Nevertheless, there were also challenging aspects to this massive privatization of the state. Chinese workers, who had previously been guaranteed employment and housing now found themselves exposed to fluctuations in the global economy, and speaking as a professional political economist, that is never a good thing. While the wealthy have all sorts of ways of hedging against the risks and tides of the global economy (and hence can become even richer through trade and finance) working class individuals have no such insurance against declining wages, increased employer demands and ultimately unemployment.
In China wages were already quite low at the start of this period in 1990, nor was their rise all that rapid throughout the ensuing two decades. This led to an ever widening gap between the rich and poor, something that had not been as apparent in the 1960s or 1970s. Yet despite what you might hear in the western media, low wages alone do not tell the entire story of China’s economic rise, or the woes of its workers.
Employees of newly privatized firms found that the global economy required tremendous sacrifice and flexibility on their part. Large orders with tight deadlines meant that 12 or even 14 hour long work days became common at many manufacturing plants. Chinese labor has always been incredibly hard working, but the new conditions introduced in the 1990s were quite literally pushing the boundaries of what was physically and psychologically possible. In fact, for many people this new “flexibility” proved to be too much. Chronic physical and psychological conditions emerged in greater numbers. The middle aged and elderly (not surprisingly) were particularly hard hit.
The situation was compounded by sweeping changes in the Chinese medical system. Medicine and public health had been difficult issues for the Chinese government. The Communist government wrestled with these challenges for much of the post WWII period. Still, by the end of the 1980s it appeared that real progress had been made. While rural areas were still undeserved, at least 85% of the Chinese population was covered by state run health plans and had some access to free medical care.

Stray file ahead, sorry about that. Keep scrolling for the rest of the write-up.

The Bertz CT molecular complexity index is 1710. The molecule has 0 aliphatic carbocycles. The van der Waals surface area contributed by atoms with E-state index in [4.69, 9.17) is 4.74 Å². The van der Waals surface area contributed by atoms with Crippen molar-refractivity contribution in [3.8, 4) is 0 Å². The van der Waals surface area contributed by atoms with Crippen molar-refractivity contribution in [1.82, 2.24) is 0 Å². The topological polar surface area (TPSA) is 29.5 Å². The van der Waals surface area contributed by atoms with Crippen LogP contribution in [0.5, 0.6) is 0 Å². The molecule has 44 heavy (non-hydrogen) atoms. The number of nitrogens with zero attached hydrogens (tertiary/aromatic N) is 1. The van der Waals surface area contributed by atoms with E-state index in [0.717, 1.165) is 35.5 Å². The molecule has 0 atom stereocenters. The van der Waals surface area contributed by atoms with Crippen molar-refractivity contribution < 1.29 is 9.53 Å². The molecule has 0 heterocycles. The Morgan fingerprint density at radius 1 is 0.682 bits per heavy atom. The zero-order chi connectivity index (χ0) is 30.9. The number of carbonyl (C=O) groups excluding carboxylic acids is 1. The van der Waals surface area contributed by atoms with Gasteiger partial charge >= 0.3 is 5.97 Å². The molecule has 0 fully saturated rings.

However, these broad based programs were deemed to be too expensive for the newly liberalized state and in the 1990s the health care industry came under pressure to switch to a “fee for service” model. All sorts of basic health care procedures and medications that had been free were now available only to those who paid. Given the low wages that most individuals were making very few could pay. Both the quantity and quality of health care consumed by most Chinese individuals plummeted during the 1990s.
According to a study by the prestigious New England Journal of Medicine the percentage of Chinese workers with access to health care plummeted from 85% in the late 1980s to only 25% in the early 1990s. Nancy N. Chen, a physical anthropologist who specializes in Chinese healthcare (University of California, Santa Cruz) reported a disturbing rise in infant mortality over the same period as more women opted to deliver children at home, unable to afford prenatal care or hospital services (Breathing Spaces: Qigong, Psychiatry and Healing in China, Columbia University Press (2003), page 45-47). Individuals with life threatening illnesses (such as cancer) or chronic conditions (like arthritis) were often denied medical care all together.
Much of this tragedy is obscured by official statistics. For those of us who study globalization and the Chinese economy it comes as no great surprise to learn that data is routinely selectively reported in ways that are advantageous to the Chinese state. If one simply downloads the World Bank World Development Indicators (WDI) dataset for China and looks at the public health variables all you will see is smoothly increasing life expectancy and declining infant mortality rates for the 1960s to the present.
However, as the demand for workers increased a large number of individuals became internal “illegal immigrants,” moving to cities like Guangzhou to take poorly paid factory or service jobs without official travel documents. These individuals tended to be too poor and scared to seek health care. Since they were not “official residents” their illnesses, crimes and even deaths tended to go unreported. Factors such as these cause considerable “measurement error” in the official numbers.